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Pom poms, Balkan folklore and Dante: Emma Martin talks ‘Tundra’

Mon 12 May 2014

Pom poms, Balkan folklore and Dante: Emma Martin talks ‘Tundra’

Tundra: a vast, flat, treeless Arctic region in which the subsoil is permanently frozen.

Emma Martin seems to have a yen for creating surreal landscapes. Following the success of Dogs in the 2012 Dublin Fringe Festival, the Irish choreographer this year opens the tenth Dublin Dance Festival with new piece Tundra.

Lurid and tense, Dogs pictured the collective neuroses of civilized society. Speaking to Emma some weeks ago during a residency in Co. Kilkenny where Tundra was being developed, there were hints of a similarly dark and dramatic work to come.

Influences on the piece were many and various.

Emma: ‘One of the starting points was Dante’s Purgatorio. And that fed into the idea of heaven and hell being states of mind. In the world of Tundra, there’s something mis-aligned. The characters are all fearful and lonely. They enter this space [the landscape of Tundra]… and they don’t know each other; they come into the space and they have to confront themselves and each other. There are dark edges to it.’

Another of Emma’s sources of inspiration was East European folklore. It’s an interesting mash-up of influences: the Christian Purgatorio from the venerated Western canon of literature, and the more pagan stories from folklore, originating from a word of mouth tradition.

In her research, Emma looked for commonalities between cultures in their folkloric tales.

Emma: ‘I wanted to bring the idea of a shape-shifting character into it. We have a lot of those in Celtic myth, and it turns out they also do in Balkan folklore. There’s a similar commonality in folk dance, especially in Europe. Everywhere you go, there’s always a circular folk dance. My theory is that all dance has come from the same place – that it’s something related to ritual.’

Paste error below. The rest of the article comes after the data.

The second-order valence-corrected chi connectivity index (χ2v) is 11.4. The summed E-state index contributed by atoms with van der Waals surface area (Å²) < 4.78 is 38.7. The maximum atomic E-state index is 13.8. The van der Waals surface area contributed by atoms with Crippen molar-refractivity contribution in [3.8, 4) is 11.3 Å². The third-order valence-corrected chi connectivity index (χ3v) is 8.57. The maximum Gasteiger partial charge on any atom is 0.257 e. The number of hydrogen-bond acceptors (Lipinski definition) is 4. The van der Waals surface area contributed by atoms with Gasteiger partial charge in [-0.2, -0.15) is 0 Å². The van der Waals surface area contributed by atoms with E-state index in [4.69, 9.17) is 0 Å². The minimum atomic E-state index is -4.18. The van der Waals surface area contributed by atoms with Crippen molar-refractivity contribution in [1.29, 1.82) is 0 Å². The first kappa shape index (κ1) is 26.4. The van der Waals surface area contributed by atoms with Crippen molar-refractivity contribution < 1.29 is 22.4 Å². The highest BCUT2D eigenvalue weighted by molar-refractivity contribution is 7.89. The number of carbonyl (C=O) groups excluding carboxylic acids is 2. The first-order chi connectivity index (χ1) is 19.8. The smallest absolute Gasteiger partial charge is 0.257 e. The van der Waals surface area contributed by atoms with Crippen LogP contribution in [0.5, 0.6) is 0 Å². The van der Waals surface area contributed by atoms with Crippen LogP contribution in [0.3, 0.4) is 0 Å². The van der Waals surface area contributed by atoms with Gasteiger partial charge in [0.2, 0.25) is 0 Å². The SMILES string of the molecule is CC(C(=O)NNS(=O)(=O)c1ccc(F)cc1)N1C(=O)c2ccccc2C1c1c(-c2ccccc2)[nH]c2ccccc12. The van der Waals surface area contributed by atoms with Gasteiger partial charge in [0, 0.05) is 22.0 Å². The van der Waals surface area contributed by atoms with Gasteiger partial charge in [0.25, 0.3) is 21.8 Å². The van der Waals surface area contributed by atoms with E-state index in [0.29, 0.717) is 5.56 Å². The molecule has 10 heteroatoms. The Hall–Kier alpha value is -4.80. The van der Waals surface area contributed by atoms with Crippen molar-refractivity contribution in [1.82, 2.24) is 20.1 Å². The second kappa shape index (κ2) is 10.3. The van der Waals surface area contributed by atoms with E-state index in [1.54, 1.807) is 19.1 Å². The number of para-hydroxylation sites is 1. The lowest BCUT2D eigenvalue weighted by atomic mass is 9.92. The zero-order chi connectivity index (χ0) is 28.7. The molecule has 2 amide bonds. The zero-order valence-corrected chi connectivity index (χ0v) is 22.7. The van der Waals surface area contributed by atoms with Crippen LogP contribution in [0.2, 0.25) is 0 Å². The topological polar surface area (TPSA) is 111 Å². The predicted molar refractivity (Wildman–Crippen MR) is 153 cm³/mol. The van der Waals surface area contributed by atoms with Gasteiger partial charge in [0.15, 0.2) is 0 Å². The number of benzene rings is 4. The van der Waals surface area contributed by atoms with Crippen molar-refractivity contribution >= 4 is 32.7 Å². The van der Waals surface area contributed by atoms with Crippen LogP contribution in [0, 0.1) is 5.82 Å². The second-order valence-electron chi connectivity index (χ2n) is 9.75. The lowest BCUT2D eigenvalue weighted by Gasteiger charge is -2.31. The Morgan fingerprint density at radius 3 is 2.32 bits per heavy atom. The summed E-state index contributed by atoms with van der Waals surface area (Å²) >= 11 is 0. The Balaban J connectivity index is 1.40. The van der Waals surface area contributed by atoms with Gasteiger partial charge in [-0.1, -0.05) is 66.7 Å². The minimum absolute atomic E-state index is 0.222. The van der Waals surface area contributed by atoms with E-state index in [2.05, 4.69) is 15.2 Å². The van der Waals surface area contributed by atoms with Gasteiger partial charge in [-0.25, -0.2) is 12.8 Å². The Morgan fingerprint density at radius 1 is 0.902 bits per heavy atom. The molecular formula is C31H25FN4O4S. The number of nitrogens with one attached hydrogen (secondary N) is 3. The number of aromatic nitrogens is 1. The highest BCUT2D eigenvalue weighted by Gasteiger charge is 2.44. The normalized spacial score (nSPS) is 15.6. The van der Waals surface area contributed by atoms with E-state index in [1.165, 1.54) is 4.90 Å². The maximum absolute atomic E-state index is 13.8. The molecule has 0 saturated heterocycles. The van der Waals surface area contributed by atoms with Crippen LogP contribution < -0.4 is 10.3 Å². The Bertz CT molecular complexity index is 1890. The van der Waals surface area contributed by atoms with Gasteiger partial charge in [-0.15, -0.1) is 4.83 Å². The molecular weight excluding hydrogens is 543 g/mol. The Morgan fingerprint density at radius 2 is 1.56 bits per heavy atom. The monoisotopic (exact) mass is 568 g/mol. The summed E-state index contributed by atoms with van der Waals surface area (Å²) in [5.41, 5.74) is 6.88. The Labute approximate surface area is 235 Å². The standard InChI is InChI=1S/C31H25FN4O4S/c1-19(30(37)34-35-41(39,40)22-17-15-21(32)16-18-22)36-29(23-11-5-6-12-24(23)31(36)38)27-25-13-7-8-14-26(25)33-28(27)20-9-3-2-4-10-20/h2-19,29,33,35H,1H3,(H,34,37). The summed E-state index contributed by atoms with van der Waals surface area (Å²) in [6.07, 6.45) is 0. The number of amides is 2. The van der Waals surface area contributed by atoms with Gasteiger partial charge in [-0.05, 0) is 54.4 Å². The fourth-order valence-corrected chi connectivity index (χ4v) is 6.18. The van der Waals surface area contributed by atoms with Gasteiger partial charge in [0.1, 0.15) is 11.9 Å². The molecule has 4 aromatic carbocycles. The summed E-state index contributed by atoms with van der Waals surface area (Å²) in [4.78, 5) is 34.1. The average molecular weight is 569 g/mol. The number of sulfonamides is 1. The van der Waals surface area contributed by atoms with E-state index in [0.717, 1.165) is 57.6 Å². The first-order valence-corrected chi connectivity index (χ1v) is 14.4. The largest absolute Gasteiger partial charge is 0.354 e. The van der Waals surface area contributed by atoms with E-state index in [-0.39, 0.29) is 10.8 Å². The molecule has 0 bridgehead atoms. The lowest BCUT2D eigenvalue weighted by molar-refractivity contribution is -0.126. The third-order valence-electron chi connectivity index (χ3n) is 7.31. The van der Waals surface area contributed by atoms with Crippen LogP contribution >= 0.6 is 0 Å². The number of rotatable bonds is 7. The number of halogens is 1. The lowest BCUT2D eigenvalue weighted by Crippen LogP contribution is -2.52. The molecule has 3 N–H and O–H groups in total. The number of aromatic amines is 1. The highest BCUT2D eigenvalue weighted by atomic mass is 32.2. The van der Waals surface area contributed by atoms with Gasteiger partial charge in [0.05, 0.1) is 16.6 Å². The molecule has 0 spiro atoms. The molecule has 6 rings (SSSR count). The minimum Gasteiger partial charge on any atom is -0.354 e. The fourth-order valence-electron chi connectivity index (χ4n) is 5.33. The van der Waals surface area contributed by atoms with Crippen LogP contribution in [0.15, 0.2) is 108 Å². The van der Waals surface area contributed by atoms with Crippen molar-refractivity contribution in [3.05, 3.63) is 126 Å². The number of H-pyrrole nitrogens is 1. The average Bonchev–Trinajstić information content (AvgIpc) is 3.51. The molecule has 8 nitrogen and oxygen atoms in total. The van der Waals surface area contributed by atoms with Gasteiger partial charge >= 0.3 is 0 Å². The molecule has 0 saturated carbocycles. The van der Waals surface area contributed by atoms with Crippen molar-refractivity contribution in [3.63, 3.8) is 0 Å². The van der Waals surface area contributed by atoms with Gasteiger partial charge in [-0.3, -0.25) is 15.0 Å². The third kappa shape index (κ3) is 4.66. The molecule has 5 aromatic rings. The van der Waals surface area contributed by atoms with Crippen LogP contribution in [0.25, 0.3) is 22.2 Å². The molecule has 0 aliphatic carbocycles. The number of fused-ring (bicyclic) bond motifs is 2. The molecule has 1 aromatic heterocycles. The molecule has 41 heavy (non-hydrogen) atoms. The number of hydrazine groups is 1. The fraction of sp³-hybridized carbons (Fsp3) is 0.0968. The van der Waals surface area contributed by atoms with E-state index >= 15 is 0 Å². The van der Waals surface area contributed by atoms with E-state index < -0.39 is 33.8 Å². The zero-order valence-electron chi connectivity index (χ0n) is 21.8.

Residencies in Poland and Slovenia turned Emma on to Balkan folk music. So much so in fact, that she has recruited Balkan band Yurodny to accompany the performance live.

Emma: ‘The music won’t be full-on Balkan, but working with Balkan rhythms, and then overall some East European references bleeding into the score.’

[Listen to Yurodny here.]

In one of the final scenes in Dogs, a troupe of majorettes file on stage and twirl their batons in an image that mimics a scene from a Patrick’s day parade. The blurb for Tundra mentions pom poms and I wonder if there’s a connection to be drawn between the two things. Both seem to reference community spirit, albeit in different cultural contexts. For Emma though, the association is less concrete and is more about creating a tension in imagery.

Emma: ‘There’s something really cinematic about majorettes and pom poms. There’s something pop trashy about them. I’m interested in bringing in those images that are a bit awkward sometimes, and maybe a bit surprising.’

Tundra opens in the Samuel Beckett Theatre on May 20th. Buy tickets here.